The audio cables shown above connect multimedia drives like a CD-ROM or DVD-ROM to a sound card.
They allow the transfer of sound data to the sound card so that it can be decoded and played.
The quality of a computer's sound depends primarily on the sound card and speakers. The 4 pin, (or wire),
audio cable is for analog audio. The two pin, (or wire), audio cable is for digital audio. Analog audio
is continuous. Digital audio is broken into pieces. The sound card takes digital audio and translates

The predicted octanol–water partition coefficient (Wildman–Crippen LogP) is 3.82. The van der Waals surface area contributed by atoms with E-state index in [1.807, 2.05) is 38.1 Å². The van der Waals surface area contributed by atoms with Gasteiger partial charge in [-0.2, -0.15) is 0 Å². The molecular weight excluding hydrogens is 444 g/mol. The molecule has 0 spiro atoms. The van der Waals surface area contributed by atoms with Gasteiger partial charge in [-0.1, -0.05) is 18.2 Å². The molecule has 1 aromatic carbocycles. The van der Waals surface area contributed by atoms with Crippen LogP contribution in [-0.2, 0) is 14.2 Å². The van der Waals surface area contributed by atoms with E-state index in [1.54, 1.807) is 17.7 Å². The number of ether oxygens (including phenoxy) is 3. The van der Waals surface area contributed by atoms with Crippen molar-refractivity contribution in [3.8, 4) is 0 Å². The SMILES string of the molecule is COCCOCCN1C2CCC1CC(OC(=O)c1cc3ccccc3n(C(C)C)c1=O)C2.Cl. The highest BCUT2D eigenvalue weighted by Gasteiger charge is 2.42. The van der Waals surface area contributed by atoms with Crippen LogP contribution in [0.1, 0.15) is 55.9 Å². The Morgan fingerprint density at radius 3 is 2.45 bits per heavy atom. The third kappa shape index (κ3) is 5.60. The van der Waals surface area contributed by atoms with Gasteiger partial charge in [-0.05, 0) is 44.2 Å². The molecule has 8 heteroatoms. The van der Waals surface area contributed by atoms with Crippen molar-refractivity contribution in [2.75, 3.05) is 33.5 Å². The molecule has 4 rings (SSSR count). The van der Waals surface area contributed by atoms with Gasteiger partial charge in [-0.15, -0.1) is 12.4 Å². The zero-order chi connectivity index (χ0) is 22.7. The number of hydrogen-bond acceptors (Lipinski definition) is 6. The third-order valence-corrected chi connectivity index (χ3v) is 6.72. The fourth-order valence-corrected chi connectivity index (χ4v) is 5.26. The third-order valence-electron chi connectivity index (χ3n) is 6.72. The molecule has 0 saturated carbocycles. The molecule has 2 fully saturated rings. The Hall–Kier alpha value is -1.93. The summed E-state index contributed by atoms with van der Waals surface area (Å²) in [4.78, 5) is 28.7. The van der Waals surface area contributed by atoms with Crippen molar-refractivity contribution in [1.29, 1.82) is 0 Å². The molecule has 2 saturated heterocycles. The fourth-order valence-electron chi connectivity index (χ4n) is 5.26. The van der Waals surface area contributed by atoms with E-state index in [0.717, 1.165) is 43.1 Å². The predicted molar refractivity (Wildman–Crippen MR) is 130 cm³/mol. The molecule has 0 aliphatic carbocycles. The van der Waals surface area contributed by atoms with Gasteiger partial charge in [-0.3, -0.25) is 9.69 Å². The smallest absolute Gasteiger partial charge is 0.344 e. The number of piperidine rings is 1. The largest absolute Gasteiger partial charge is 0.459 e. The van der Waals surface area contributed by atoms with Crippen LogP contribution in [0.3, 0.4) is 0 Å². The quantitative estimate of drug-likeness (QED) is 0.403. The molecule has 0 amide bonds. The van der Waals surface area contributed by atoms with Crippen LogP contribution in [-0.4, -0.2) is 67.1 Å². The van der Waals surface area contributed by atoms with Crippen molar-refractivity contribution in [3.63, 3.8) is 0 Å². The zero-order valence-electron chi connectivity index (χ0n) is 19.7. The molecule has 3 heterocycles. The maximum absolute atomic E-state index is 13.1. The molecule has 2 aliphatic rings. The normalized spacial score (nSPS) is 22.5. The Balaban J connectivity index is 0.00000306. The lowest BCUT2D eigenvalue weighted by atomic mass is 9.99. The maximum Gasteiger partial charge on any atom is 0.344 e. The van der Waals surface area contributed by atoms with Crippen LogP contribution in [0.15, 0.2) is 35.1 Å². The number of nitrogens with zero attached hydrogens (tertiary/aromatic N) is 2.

it into analog audio and vice-versa. The reason for this is that computers work with digital data and
regular sound waves are analog signals. Analog audio is like the sunlight, with continuous light. Digital
audio is like a strobe light, with rapid bursts of light. You could also think of analog like signing
your name in cursive, with one smooth continuous line. Digital would be like typing your name, doing
it one keystroke at a time. Audio cables are not normally required with later model computers.